One of the problems I've always had with the setup of my computer is
that each operating system has one thing I want that it does best, and I
would have to either compromise in one or reboot to the other. On Linux,
it's the development environment - I've always been most productive in an
environment with a usable terminal and minimal UI. On Windows it's the
media software available (and the games); I can't live without Winamp (and
sometimes iTunes) for their device syncing capabilities and excellent
With the last round of upgrades to my primary desktop (a quad-core i7
and 12GB of memory) I've finally reached the point where I can have what
I've always wanted: a reliable way to run a complete development
environment and simultaneously use the Media software of my choice on
the same machine.
My system currently runs the following:
- Windows 7 Ultimate as the host OS
- VirtualBox 4 running the following 3 VMs (all Ubuntu 10.10)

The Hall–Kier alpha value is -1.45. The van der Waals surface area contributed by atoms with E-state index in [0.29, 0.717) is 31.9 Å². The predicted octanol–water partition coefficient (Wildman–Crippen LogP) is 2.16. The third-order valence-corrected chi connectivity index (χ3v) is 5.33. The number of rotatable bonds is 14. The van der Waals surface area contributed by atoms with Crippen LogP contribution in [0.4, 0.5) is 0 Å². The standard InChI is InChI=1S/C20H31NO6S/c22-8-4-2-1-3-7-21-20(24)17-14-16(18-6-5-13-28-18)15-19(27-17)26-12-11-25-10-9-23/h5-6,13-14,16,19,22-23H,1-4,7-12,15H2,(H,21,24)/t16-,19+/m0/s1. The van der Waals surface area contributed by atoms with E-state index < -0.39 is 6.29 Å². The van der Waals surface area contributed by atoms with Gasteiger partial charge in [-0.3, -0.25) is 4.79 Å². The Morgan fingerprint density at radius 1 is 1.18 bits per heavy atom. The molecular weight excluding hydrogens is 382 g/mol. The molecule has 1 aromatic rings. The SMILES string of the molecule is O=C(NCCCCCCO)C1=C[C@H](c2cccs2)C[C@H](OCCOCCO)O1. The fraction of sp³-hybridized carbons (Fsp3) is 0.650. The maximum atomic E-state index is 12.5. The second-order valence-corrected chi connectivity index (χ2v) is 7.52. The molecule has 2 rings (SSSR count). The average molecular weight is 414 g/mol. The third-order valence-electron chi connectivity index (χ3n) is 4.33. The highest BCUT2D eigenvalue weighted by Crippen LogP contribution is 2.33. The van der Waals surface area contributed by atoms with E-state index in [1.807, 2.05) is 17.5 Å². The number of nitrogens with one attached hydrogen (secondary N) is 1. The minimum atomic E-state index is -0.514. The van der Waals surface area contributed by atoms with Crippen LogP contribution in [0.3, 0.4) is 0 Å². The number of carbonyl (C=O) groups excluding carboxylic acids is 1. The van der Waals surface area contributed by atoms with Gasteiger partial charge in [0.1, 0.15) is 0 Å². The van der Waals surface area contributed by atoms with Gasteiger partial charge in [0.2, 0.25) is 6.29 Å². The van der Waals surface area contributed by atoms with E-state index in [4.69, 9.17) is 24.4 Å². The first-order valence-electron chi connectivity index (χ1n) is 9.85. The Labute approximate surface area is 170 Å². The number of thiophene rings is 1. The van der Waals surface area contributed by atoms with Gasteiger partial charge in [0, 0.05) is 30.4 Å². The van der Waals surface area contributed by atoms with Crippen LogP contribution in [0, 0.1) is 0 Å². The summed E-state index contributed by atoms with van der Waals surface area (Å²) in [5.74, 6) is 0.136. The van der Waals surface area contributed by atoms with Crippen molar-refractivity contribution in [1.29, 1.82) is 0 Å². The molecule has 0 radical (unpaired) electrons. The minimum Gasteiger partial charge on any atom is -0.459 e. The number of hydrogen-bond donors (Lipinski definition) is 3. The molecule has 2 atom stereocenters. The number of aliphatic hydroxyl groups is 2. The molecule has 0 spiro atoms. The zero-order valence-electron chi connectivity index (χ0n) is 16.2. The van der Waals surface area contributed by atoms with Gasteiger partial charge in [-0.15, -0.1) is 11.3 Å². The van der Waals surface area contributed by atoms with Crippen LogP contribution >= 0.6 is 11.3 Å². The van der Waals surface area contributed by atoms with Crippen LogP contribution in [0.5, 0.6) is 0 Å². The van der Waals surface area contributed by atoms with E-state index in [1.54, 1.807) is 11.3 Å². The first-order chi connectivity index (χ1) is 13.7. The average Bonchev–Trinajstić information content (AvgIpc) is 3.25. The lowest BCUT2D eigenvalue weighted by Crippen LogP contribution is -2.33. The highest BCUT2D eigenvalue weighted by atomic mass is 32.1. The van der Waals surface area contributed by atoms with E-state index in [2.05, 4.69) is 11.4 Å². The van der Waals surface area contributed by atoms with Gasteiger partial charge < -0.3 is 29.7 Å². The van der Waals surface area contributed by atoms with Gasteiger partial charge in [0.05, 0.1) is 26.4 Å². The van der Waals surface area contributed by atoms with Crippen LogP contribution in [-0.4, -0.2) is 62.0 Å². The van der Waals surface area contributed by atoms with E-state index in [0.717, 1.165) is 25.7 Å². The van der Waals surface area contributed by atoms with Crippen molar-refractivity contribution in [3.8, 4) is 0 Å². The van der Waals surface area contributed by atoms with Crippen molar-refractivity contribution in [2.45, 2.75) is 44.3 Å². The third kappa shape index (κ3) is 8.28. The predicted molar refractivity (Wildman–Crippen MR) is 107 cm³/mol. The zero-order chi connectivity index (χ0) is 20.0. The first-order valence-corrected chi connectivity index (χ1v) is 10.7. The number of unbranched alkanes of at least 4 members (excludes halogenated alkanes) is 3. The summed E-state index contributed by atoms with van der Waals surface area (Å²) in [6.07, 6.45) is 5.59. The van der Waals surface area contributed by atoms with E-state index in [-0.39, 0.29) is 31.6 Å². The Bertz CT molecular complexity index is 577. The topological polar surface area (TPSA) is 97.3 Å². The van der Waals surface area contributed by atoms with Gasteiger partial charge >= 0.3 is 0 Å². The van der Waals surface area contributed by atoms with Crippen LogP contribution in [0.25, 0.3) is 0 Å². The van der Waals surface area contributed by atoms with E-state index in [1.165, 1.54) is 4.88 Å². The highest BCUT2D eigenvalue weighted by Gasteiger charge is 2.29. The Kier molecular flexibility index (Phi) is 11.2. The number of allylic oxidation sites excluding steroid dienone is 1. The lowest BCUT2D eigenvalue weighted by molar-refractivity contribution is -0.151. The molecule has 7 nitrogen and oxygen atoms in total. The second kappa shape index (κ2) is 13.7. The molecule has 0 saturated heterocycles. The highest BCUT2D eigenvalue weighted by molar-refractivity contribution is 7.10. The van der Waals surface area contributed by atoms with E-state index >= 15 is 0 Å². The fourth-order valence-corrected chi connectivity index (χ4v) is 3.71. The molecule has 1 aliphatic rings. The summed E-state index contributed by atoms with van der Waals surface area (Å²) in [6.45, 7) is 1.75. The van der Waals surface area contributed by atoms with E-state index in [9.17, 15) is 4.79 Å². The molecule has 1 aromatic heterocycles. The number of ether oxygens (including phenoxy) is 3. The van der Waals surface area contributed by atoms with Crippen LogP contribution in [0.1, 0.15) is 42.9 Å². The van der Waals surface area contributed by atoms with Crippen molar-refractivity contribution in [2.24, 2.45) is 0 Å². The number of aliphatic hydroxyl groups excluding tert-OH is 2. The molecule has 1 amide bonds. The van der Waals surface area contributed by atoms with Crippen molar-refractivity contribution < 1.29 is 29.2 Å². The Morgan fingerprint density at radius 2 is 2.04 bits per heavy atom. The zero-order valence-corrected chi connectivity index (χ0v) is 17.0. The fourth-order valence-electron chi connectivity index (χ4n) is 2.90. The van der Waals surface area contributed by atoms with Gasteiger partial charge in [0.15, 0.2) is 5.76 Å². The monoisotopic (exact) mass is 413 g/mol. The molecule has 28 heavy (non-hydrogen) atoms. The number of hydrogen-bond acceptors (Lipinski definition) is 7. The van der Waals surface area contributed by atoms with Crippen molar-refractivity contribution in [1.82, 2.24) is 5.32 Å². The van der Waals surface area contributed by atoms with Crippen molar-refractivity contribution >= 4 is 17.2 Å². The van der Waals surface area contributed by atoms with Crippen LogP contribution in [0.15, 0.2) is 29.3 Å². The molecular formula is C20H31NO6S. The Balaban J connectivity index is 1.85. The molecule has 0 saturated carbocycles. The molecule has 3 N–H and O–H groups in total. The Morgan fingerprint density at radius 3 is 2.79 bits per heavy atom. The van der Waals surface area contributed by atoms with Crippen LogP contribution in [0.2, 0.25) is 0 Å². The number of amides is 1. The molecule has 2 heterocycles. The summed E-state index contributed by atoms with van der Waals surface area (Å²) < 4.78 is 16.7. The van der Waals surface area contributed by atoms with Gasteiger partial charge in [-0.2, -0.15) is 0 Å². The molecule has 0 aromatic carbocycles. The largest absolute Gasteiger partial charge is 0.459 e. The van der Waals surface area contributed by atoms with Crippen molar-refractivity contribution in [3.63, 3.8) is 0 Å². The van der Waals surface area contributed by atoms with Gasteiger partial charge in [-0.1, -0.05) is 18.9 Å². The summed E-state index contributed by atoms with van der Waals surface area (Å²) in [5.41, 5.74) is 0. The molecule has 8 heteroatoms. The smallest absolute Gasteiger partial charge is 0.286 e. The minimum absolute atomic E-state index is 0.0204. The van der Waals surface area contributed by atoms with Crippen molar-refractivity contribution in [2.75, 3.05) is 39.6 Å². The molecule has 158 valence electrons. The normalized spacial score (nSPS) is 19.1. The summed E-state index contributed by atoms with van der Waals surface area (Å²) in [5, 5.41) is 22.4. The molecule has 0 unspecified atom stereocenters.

- A file server running Greyhole and Samba for redundant storage accessible from everywhere
- A network core VM for locally hosting network services such as DNS and NIS. (oh, and a Minecraft server)
- A development VM with the appropriate toolset for PHP development (Netbeans 7 and Firefox).
The features that make this all work:
- VirtualBox supports multiple monitors, so my development VM can span
both my monitors, or only one if I need some windows-only tool on the other.
- Windows is the host OS, so it has all the access to the hardware it needs
for device syncing with my Android phone and my iPod Touch. It's also a
plus when I want to do some gaming; I can close the development VM to
free up resources and since VirtualBox saves state it takes mere moments
to bring it back up when I need it (typically under 30 seconds.)
- Ubuntu has excellent support for running in a VirtualBox container. I haven't
had any issues with the VirtualBox guest additions and drivers.
In short, if you have a powerful enough machine, you can get the benefits of both
Windows and Linux simultaneously without having to give up anything due to
VirtualBox's great support within Ubuntu.